Israel hotels lack services on a Saturday


Have you stayed at a hotel in Israel during Shabbat? Shabbat lasts from Friday night to Saturday night, and hotels turn into a different place if they are Kosher. All the major hotels in Tel Aviv and Jerusalem are Kosher.

Staying at the Renaissance Hotel by Marriott in Tel Aviv, staying at the Sheraton Hotel Tel Aviv or the Hilton means to forget about espresso coffee. The espresso machine will be turned off from Friday night until Saturday night, since pushing the button at the machine means violating Shabbat work rules. You may be served warm coffee in the morning, pre-heated already on Friday.

Expect cold lunch food prepared on Friday and service is cut down to a minimum.

Surprisingly such rules are in force also at International hotel groups like Starwood, Marriott or Accor.

Forget about public transportation, but taxis will be around. Picking up a rental car is only possible at Tel Aviv Ben Gurion International Airport. Tourists in Israel will see a transformation back to normal business on Saturday night after sunset.

Hotels are not required to disclose to non-Jewish guests they are “kosher,” so it will come as a surprise to many foreign visitors unaware of such rules.


The word Shabbat comes from the Hebrew Shevat, which means “cease,” “stop” – the Jewish Shabbat in fact implies the suspension of any work. Among the many precepts that Judaism requires, Shabbat is the most important celebration in the Jewish calendar, and it is honored every week. On this day, everyone has the right to rest: neither the master nor the servant, nor the man, nor the woman, nor the citizen, nor the stranger should work; even working animals on this day should be exempted from work and have the right to rest. Shabbat makes every man alike: no one can take advantage of someone else’s work.

Shabbat requires the observance of two kinds of precepts: the positive ones, which involve actions to be taken and the negative ones, that is the abstention by a series of works. One of the “aims” of Shabbat is to establish a limit to man’s dominion over nature. In particular, the observance of Shabbat involves abstaining from any “creative” act which could alter nature. And this is the reason why it is forbidden. For example, to use fire or drive a car, both acts would disturb the normal course of nature. However, Shabbat is not only about prohibitions: this day should be filled with some meaningful actions, such as reciting the Kiddush, lighting up the Shabbat lamp, wearing the best clothes you have, and so on.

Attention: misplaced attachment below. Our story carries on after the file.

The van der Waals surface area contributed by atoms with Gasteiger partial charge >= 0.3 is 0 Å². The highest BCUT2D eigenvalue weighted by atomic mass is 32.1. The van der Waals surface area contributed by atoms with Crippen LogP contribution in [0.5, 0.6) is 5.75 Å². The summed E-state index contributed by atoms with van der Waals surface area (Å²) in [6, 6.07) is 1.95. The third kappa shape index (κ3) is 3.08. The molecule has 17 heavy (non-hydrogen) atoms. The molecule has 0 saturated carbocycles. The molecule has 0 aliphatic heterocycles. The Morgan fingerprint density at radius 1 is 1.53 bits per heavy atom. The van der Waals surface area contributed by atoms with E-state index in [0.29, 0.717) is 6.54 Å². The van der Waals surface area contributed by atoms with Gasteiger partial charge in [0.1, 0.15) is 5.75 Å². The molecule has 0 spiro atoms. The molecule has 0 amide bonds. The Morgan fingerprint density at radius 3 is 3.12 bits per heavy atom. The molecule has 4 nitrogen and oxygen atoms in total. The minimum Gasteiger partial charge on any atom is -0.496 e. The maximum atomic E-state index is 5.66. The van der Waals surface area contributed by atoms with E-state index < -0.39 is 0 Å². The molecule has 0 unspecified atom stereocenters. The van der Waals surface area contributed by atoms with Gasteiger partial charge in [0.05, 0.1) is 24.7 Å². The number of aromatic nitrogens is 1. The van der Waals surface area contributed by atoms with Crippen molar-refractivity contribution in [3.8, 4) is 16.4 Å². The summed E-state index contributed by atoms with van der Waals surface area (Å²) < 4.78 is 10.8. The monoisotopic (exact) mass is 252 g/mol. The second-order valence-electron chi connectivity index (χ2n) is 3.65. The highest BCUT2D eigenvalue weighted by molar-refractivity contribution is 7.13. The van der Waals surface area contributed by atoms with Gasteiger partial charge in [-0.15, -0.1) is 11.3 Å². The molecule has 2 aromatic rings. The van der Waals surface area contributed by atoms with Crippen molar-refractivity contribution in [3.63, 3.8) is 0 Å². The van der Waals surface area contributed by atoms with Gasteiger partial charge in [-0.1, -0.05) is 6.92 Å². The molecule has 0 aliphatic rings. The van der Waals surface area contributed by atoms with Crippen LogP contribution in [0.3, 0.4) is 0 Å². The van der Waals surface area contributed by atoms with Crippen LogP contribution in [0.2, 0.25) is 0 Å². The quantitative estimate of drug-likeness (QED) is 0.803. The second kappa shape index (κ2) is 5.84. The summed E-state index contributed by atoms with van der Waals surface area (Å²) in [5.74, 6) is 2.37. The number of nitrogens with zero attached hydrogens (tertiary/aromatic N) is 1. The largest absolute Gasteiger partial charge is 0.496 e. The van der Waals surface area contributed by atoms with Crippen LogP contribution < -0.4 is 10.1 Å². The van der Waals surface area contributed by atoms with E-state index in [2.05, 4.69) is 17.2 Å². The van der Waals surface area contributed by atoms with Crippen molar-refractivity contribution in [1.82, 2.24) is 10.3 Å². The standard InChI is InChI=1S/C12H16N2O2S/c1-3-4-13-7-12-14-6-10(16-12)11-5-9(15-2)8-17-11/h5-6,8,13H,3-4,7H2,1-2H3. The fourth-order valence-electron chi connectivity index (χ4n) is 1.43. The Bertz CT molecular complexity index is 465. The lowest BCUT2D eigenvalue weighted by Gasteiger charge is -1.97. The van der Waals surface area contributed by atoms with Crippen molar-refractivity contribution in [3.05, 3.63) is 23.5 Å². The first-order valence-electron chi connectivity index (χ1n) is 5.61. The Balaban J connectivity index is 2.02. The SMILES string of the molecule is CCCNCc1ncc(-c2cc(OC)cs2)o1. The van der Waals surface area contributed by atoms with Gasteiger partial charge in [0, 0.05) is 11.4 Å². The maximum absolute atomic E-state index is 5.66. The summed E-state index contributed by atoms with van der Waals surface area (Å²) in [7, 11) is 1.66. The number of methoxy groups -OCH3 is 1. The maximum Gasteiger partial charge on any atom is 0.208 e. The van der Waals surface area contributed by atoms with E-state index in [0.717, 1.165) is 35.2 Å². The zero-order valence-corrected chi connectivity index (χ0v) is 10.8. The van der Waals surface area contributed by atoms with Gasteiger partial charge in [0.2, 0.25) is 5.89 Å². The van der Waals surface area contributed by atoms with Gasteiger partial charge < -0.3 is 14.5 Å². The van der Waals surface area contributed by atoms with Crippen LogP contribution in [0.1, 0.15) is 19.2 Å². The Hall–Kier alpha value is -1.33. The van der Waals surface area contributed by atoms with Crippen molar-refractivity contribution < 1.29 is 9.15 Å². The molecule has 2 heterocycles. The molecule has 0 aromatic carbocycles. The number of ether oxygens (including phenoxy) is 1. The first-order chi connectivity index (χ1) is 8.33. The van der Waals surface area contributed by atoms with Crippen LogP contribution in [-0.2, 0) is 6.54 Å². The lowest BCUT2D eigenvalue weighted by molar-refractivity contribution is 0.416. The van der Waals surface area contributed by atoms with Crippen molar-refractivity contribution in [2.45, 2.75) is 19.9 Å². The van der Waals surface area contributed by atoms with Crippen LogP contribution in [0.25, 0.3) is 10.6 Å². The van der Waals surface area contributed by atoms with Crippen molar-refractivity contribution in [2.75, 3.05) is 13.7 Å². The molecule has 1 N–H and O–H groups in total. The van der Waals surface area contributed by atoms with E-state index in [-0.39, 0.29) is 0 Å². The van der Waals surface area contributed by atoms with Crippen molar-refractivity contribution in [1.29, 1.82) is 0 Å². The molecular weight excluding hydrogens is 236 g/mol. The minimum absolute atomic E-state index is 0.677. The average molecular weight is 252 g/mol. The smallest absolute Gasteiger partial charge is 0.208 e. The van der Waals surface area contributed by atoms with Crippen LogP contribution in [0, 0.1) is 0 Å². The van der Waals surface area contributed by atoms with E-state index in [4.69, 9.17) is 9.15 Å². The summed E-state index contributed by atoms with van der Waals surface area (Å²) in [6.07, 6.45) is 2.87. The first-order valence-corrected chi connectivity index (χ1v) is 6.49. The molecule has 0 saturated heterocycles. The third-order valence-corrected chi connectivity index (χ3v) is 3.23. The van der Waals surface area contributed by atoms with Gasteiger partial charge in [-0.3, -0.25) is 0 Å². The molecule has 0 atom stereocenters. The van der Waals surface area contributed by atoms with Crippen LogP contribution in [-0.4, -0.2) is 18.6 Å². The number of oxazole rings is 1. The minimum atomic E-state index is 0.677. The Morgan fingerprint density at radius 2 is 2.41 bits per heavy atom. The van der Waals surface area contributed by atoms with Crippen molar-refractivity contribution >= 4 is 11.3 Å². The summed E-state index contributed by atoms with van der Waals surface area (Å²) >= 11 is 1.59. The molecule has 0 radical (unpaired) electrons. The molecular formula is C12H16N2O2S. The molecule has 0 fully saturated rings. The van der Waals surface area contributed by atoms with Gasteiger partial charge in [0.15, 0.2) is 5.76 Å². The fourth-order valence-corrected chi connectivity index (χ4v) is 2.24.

The rituals of Shabbat can be found also during the meals, when traditional dishes are presented and consumed with the family. Shabbat represents a very important moment of family union, in which each member gets closer to the others, turning off the lights of everyday life, staying away from the daily stress, paying attention only to his/her own spirituality, and dedicating to his/her loved ones.


Kosher is the food that can be eaten, according to Jewish dietary laws. These rules cover the majority of the consumption of meat. According to Jewish tradition, at the time of Adam, men didn’t eat meat, they start only aftre the Great Flood and the covenant with Noah. The consumption of meat, however, was limited. It was forbidden to eat blood as well as some parts of the meat and fat around the sciatic nerve, i.e., the fillet. It was also forbidden to eat meat mixed with milk or milk derivatives (for example steak fried in butter or cheese, or in a ragù sauce). Even the slaughter follows a precise ritual – the one who is in charge of it must be recognized as a man of wisdom and must be able to slaughter by cutting the jugular with a sharp knife to ensure that the animal dies in a few seconds (less than five) and it does not have time to suffer. It should finally be able to check the lungs to discard the animals who have been affected by lung diseases.

A final limitation concerns the edible species of quadrupeds. In general, ruminants and those with a split toenail are Kosher, such as cows and lambs, while those who lack even one of these two features, for example pigs, horses, and hares, are not. Fowls and some species of birds (but not the prey) are Kosher amphibians, such as frogs and fish without fins and scales (and shellfish and lobster) are not Kosher.

Worms, such as those hidden in fruit or vegetables are not Kosher. That’s why our cooks and controllers are obliged to follow the most extreme washing techniques. Finally, the wine is Kosher when it is controlled by a Rabbi, from the squeezing up to the bottling, ensuring that the wine is composed only of grapes.